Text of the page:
“Blood for Baby”!!!
What’s better than a Halloween-themed horror film being released during the Halloween season? Having said horror film being made by one of my favorite indie filmmakers, Bruce McDonald. In the horror world, McDonald is most well known for the 2008 film PONTYPOOL, written by Tony Burgess and considered by many to be an “unfilmable film.” Well, McDonald showed the world that with enough talent and vision that anything can be accomplished, and how he is back with HELLIONS, about a high school girl being terrorized on Halloween night by a pack of vicious trick or treaters. Everything I’ve come to expect from McDonald is here, and though the film stumbles in the fourth act, I still found this film to be hugely entertaining.
HELLIONS stars Dora (Chloe Rose), a high school girl who lives in a very sleepy town and who looks as though she is going through all the usual rebellions of a girl her age. Sure actress Rose looks too old to be playing a high schooler, but she brings so much charm and depth to the character that I was willing to overlook the casting choice. As the film opens, we see Dora hanging out with her boyfriend Jace (Luke Bilyk). They are talking about the Halloween party they are planning to attend later that night. It is Halloween and from the looks of it, the town they live in produces a lot of pumpkins. One character even notes that if it wasn’t for Halloween, no one would even know their town existed.
Later that day, Dora gets some troubling and distressing news from the doctor, and she tries to figure out how she is going to break the news to Jace and her mother Kate (Rachel Wilson). Just when Dora gets the courage to tell her mother what is going on, Kate tells her she really needs to take Remi (Peter DaCunha)–Dora’s little brother–trick or treating. Dora is all alone in the house, which is in an isolated location, and waits patiently for Jace to come pick her up for the Halloween party. Instead, a spooky kid in a pumpkin costume knocks on the door and Dora shares an intense, creepy moment with him. Then a little while longer, two spooky kids show up at the house. Then three. Then more. This isn’t going to be a good night for Dora as the kids terrorize her and let her know they want something from her and won’t leave until they get it.
The set up and execution of the early scenes of the “kids” laying seige to Dora’s home are excellent. We get the style and substance that I’ve come to expect from McDonald. The kids are extremely creepy and very effective. McDonald also colors his scenes with some very distinct color schemes. At times, the film has a pinkish-red hue, while other times there is a bluish hue and a yellow hue that covers the screen. These colors aren’t just McDonald’s attempt at being “stylish,” but represent the mood of the scenes they are coloring. Towards the end of the film when things are looking bleak for Dora, the film takes on a darkish blue-gray hue and really helps set the mood for what is about to happen.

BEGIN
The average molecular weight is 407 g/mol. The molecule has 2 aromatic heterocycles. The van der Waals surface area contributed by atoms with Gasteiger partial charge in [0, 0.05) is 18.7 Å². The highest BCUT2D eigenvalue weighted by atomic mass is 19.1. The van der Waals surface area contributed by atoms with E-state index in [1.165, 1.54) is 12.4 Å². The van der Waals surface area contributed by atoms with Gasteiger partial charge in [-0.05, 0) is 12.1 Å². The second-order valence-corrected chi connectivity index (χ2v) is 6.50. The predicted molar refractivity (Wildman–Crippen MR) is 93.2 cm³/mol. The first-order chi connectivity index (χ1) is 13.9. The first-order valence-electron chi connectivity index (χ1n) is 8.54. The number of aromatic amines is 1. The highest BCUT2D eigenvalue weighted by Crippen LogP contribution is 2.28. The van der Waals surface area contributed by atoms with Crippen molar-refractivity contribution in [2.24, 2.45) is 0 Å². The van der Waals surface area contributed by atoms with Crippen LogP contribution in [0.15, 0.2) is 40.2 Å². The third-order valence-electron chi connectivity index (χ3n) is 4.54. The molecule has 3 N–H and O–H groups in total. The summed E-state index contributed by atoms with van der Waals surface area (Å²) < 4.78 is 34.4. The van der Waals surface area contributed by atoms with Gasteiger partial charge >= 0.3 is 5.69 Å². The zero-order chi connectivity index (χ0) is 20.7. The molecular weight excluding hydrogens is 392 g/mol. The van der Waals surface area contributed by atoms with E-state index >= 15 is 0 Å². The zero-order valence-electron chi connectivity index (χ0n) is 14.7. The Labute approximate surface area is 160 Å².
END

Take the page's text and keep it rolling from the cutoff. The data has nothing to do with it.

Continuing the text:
Most of the film is Dora, alone in her home, defending and fighting off the little Hellions. Much of the success of this film rests squarely on the shoulders of actress Chloe Rose (Dora). She is strong, focused, a survivor, and Rose plays the role perfectly. Once you see her performance, you’ll forgive the fact she looks way to old to be playing a high school girl. But I’d rather have a great actress who looks a little older than the character she is playing rather than a younger actress who couldn’t pull off the role. Rose exhibits just the right amount of vulnerability so she doesn’t become a Rambo-esque character, but she also isn’t someone who will ball up into the foetal position and break down into hysterics. Rose did a fantastic job in her role as Dora.
At different times, two other characters come to Dora’s help–or should I say “help.” Dr. Henry (Rossif Sutherland) ends up stopping by Dora’s home and becomes involved in the horrors that are happening. He provides some insight into what he thinks might be going on. Later in the film, the town’s sheriff, Corman (Mr. Liquid Metal himself, Robert Patrick) comes to Dora’s rescue… sort of. He provides much of the explanation as to what is happening and does his best to protect Dora.
During the fourth act, HELLIONS takes a detour into some surreal and trippy territory. While these scenes are stylish and beautiful to look at, they unfortunately derail the narrative that was established in the film up to this point. These scenes end up becoming more of a distraction from the main story. This is a shame that the film loses its focus for a little bit because up until this point, McDonald had given us a great story and ‘seige on a house’ plot. The stalk n’ slash scenes are really well done, and the way the mystery unfolds as to why this is happening to Dora was very well done.
If you can get past the surreal interlude, then I think you’re going to enjoy HELLIONS. McDonald is one of those rare filmmakers that delivers on both style and substance and doesn’t sacrifice one for the other. HELLIONS is a really fun Halloween time horror film that is perfect to watch all alone with the lights out. Check this one out.
Director: Bruce McDonald
Plot: 3.5 stars out of 5
Gore: 4.5 out of 10 skulls
Zombie Mayhem: 0 out of 5 brains
Reviewed by Scott Shoyer